What should you do with your vested RSUs & ISOs?
WRITTEN BY: Gideon Drucker, CFP® AIF® ECA
As a financial planner who works with tech and media professionals, I’m always fascinated by how people think about their employer stock.
- Do they think it’s their meal ticket to unbridled wealth?
- Do they merely look at vesting RSUs as another source of immediate cash to pay the bills?
- Do they think about it similarly to their 401k? (IE: in that they don’t really think of it as “money” until retirement?)
I’ve seen prospective clients do just about everything possible with vested company stock...
👉 I had a respective client at Google tell me during their Right Fit Call that every time their RSUs vest and their trading window opens up, they sell ALL of it immediately and then move that money to their savings account.
When I asked why, they said “Not sure, started doing it a few years back and kind of just got used to it….”
👉 I’ve spoken with a young woman that has built up over $1mm in Facebook stock over the years…to the point that this one company stock makes up over 90% of her family’s net worth…and she hasn’t sold a dime! She prefaced by saying that she knows she probably should sell but hasn’t been able to pull the trigger!
I could keep going….but I would say the common thread in all of these RSU stories is that a lot of these decisions are done through inertia. They haven’t put together a full financial plan, one that incorporates their company stock into the mix and so they’re not really sure what to do and the seemingly “easiest” and most comfortable path becomes what they end up doing.
If you are interested in discussing your financial world, please set up a time to connect and Book a Right Fit call with me here.
Let's continue! What questions should we be asking ourselves when it comes to our vested stock and when we should be selling it?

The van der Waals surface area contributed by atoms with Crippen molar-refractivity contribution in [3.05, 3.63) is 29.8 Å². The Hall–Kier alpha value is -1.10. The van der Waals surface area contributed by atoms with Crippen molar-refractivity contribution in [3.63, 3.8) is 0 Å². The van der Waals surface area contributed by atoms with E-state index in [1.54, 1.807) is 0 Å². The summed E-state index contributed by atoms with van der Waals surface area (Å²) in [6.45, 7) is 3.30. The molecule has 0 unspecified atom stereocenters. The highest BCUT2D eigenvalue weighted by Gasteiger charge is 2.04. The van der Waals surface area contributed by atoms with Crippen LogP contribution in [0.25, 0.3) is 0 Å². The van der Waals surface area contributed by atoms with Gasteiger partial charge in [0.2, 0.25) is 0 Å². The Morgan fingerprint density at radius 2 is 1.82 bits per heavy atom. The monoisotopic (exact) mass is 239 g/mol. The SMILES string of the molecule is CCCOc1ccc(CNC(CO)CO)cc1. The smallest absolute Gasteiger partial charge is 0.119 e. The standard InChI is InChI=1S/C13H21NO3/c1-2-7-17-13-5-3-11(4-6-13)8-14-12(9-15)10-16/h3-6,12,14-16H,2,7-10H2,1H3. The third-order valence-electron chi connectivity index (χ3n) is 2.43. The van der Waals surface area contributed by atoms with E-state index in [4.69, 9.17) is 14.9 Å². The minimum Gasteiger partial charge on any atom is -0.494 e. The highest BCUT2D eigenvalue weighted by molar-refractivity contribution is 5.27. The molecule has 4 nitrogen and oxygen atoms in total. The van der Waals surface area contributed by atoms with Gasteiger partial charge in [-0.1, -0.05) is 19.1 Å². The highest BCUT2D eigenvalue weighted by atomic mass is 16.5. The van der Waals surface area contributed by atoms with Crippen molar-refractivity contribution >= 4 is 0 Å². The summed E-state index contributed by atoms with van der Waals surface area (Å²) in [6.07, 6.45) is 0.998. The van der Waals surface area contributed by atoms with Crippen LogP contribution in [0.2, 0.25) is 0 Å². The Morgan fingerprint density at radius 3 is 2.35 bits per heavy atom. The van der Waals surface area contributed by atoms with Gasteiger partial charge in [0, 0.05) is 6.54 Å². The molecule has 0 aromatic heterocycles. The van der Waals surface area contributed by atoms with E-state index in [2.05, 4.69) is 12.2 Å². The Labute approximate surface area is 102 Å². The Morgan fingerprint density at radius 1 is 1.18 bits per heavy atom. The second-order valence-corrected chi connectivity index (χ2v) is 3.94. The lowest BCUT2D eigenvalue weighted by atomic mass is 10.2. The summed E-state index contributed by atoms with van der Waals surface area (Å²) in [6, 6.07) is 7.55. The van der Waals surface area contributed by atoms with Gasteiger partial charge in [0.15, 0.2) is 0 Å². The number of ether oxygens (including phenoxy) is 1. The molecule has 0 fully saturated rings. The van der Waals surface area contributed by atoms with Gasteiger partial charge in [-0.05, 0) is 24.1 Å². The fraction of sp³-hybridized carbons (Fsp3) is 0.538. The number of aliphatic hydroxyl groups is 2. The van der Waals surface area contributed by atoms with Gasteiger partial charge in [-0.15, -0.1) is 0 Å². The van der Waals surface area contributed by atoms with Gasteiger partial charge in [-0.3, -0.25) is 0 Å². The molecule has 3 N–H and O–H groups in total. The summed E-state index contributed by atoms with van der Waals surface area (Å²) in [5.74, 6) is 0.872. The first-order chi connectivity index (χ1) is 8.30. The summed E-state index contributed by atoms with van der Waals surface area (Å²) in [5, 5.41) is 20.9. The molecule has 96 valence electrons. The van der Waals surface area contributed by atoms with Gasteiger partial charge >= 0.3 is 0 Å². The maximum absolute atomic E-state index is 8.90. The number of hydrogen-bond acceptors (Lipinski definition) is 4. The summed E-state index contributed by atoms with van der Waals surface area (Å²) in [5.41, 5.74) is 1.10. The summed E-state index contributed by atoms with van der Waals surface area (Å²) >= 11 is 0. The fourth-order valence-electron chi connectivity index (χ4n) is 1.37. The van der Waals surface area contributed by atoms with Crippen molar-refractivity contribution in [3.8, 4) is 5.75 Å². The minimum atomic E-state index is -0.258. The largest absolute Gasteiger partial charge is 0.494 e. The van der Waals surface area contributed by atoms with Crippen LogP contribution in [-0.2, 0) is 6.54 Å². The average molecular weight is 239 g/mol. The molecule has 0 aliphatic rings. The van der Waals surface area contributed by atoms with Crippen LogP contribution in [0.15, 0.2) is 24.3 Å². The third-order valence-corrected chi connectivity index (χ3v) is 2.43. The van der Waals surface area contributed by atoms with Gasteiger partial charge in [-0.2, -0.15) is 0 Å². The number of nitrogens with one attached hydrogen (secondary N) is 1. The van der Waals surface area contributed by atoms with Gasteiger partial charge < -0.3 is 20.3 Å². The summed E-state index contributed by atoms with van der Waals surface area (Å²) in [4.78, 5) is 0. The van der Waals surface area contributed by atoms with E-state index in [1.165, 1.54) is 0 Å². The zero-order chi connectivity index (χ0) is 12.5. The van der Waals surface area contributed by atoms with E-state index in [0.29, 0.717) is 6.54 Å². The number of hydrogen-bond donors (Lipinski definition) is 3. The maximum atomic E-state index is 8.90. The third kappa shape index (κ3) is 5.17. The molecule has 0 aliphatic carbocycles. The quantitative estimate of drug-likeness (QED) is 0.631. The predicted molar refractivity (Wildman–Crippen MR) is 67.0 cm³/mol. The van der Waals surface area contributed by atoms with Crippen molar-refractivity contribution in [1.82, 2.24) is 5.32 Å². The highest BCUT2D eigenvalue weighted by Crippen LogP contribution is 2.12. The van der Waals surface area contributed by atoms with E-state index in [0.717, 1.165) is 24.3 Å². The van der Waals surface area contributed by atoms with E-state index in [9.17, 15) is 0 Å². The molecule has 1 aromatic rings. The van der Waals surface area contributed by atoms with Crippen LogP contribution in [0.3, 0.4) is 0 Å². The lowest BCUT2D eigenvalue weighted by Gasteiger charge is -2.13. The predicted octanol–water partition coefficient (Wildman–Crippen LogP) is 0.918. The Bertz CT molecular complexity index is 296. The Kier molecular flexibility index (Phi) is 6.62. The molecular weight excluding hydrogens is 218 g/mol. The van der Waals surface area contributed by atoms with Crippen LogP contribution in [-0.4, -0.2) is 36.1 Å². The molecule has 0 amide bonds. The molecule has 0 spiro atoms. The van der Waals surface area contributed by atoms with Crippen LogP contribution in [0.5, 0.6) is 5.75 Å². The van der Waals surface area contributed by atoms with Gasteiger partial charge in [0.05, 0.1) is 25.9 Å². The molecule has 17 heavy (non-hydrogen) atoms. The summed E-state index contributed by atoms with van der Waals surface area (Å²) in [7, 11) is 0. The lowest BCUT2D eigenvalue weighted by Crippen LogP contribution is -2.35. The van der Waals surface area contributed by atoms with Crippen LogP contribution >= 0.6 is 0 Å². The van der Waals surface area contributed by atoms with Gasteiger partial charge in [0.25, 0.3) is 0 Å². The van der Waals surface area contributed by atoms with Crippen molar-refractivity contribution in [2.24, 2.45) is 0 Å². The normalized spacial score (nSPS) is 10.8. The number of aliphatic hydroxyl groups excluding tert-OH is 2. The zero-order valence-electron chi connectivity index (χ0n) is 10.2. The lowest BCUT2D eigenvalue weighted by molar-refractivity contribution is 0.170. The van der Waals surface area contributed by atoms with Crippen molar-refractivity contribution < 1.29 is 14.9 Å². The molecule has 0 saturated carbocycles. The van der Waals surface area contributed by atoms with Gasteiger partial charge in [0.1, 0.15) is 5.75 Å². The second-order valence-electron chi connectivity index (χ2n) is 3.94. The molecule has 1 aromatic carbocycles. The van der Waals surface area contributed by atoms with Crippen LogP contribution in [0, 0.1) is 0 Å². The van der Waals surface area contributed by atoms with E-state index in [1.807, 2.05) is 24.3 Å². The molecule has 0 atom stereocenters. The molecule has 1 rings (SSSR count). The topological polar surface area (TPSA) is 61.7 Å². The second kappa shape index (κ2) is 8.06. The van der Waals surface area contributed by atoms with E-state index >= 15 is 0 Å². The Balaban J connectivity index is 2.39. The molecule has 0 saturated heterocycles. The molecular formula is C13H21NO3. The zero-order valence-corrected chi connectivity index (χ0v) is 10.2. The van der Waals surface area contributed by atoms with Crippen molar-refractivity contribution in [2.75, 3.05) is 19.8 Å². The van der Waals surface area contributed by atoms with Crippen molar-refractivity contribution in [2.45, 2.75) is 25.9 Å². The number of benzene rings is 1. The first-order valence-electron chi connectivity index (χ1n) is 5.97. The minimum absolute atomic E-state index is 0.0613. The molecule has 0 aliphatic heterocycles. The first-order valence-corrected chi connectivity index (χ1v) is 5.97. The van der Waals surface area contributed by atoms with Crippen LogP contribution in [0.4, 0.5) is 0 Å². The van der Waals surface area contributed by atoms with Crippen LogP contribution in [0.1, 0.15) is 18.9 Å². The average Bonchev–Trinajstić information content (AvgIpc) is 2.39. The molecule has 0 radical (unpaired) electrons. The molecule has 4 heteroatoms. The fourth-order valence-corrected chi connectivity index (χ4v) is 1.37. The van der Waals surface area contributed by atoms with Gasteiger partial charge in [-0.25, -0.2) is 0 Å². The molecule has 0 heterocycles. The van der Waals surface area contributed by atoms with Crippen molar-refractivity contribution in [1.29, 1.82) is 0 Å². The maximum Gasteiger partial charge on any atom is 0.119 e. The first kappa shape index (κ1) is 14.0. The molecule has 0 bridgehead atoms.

My starting point is always this: There are only two fundamental reasons to sell company stock that we’ve accumulated:
- Cash Flow
We can put this another way…selling from a position of weakness/need or a position of strength/opportunity.
Let’s start with the first reason, cash flow. If you have a substantial amount of company stock (whether in the form of RSUs that have vested, ISOs, Employee stock purchase plan purchases) but you also have some credit card debt hanging over your head or a lacking emergency fund, then company stock can and should be thought of as a godsend.
Before we can focus as extensively as we want on the planning aspect: investing, retirement planning and tax coordination... we NEED to make sure there are no creaks in the floorboards.
Eliminating credit card debt should be the very first priority in a financial plan, especially if you are a 6-figure earner with other assets. Honestly, credit card debt should not even be something you’re willing to stomach!
So if you have $300k in vested company stock and $10k in credit card debt (when I say debt…I mean that you have had an outstanding balance for more than 30 days and it is actively accruing interest against you), well guess what, even if you think the stock is going straight to the moon…selling to eliminate that debt should be your very first move!
Part of this is about habits and drawing a line in the sand: credit card debt is not on the table.
But part of this is just math…Credit card debt works against you to the tune of 19%, 20%, 25%...these are outrageous numbers! Maybe your company stock (or other investments) will reach those highs, it’s absolutely happened in different years, but we don’t know if that will happen whereas we KNOW that those negative interest rates will be there every single month until the debt is gone.